Generation YMillennials (also known as Generation Y) are the generational demographic cohort following Generation X. There are no precise dates for when this cohort starts or ends; demographers and researchers typically use the early 1980s as starting birth years and the mid-1990s to early 2000s as ending birth years. Millennials are sometimes referred to as “echo boomers” due to a major surge in birth rates in the 1980s and 1990s, and because millennials are often the children of the baby boomers. The 20th-century trend toward smaller families in developed countries continued, however, so the relative impact of the “baby boom echo” was generally less pronounced than the post–World War II baby boom.

Although Millennial characteristics vary by region, depending on social and economic conditions, the generation is generally marked by an increased use and familiarity with communications, media, and digital technologies.[1] In most parts of the world, their upbringing was marked by an increase in a liberal approach to politics and economics; the effects of this environment are disputed. The Great Recession has had a major impact on this generation because it has caused historically high levels of unemployment among young people, and has led to speculation about possible long-term economic and social damage to this generation.

GranularGranular computing (GrC) is an emerging computing paradigm of information processing. It concerns the processing of complex information entities called information granules, which arise in the process of data abstraction and derivation of knowledge from information or data. Generally speaking, information granules are collections of entities that usually originate at the numeric level and are arranged together due to their similarity, functional or physical adjacency, indistinguishability, coherency, or the like.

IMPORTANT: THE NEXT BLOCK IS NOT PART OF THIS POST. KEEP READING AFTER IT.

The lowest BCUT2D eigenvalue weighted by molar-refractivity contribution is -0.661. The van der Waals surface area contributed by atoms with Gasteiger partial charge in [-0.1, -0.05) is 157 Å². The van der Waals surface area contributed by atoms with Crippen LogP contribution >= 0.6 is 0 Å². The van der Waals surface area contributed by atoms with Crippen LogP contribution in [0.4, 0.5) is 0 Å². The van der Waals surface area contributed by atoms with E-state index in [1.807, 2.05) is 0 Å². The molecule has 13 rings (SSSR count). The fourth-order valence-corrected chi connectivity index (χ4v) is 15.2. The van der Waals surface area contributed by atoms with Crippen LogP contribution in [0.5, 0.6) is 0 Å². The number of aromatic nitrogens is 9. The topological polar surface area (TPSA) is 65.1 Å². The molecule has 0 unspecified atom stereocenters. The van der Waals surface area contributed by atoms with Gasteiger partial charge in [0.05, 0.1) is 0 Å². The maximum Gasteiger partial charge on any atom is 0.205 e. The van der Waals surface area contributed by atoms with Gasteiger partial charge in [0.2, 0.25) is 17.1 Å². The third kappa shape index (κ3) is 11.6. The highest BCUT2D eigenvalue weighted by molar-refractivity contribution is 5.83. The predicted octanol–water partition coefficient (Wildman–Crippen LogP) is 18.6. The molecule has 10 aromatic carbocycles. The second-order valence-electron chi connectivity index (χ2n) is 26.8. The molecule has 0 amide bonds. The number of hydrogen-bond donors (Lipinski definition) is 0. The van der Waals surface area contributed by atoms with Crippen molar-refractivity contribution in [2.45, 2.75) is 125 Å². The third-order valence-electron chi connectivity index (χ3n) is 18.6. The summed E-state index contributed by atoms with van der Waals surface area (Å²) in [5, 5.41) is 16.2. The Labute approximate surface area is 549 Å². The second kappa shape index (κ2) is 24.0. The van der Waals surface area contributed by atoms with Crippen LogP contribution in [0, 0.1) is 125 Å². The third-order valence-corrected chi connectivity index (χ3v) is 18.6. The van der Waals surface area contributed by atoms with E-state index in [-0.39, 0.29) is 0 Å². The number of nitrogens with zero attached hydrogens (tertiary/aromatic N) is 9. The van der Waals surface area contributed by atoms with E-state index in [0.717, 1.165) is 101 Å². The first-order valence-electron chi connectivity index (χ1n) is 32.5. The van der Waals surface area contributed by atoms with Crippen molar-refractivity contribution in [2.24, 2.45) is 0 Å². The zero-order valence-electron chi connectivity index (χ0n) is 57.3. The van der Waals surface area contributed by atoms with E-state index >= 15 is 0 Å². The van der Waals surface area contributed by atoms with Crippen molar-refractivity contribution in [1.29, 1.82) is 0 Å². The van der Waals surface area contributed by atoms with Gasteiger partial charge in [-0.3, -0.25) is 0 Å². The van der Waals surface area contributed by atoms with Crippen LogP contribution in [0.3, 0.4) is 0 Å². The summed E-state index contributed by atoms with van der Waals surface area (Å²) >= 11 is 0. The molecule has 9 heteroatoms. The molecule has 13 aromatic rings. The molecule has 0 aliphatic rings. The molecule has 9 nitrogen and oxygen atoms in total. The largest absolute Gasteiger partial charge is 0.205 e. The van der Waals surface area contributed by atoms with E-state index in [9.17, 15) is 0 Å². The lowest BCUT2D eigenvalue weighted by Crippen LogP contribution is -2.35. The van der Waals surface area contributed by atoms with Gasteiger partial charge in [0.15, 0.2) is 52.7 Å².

At present, granular computing is more a theoretical perspective than a coherent set of methods or principles. As a theoretical perspective, it encourages an approach to data that recognizes and exploits the knowledge present in data at various levels of resolution or scales. In this sense, it encompasses all methods which provide flexibility and adaptability in the resolution at which knowledge or information is extracted and represented.

Headwinds. . In business, competition, negative business environment

Herding cats Herding cats may refer to:

An idiom denoting a futile attempt to control or organize a class of entities which are inherently uncontrollable – as in the difficulty of attempting to command a large number of cats into a group (herd).

Holistic Holism (from Greek ὅλος holos “all, whole, entire”) is the idea that systems (physical, biological, chemical, social, economic, mental, linguistic, etc.) and their properties should be viewed as wholes, not just as a collection of parts.[1][2]

The term Holism was coined by J C Smuts in Holism and Evolution.[3][4] It was Smuts’ opinion that Holism is a concept that represents all of the wholes in the universe, and these wholes are the real factors in the universe. Further, that Holism also denoted a theory of the universe in the same vein as Materialism and Spiritualism.[3]:120–121

The derived adjective holistic has been applied to a wide range of fields where they incorporate the concept of holism. For example, New Age is religious holism while New Thought is spiritual holism.

Innovation[49] Innovation can be defined simply as a “new idea, device or method”.[1] However, innovation is often also viewed as the application of better solutions that meet new requirements, unarticulated needs, or existing market needs.[2] This is accomplished through more-effective products, processes, services, technologies, or business models that are readily available to markets, governments and society. The term “innovation” can be defined as something original and more effective and, as a consequence, new, that “breaks into” the market or society.[3] It is related to, but not the same as, invention,[4] as innovation is more apt to involve the practical implementation of an invention (i.e. new/improved ability) to make a meaningful impact in the market or society,[5] and not all innovations require an invention. Innovation is often manifested via the engineering process, when the problem being solved is of a technical or scientific nature. The opposite of innovation is exnovation.

Knowledge Process Outsourcing Knowledge process outsourcing (KPO) describes the outsourcing of core information-related business activities[1] which are competitively important or form an integral part of a company’s value chain.[2] KPO requires advanced analytical and technical skills as well as a high degree of specialist expertise.[3][4]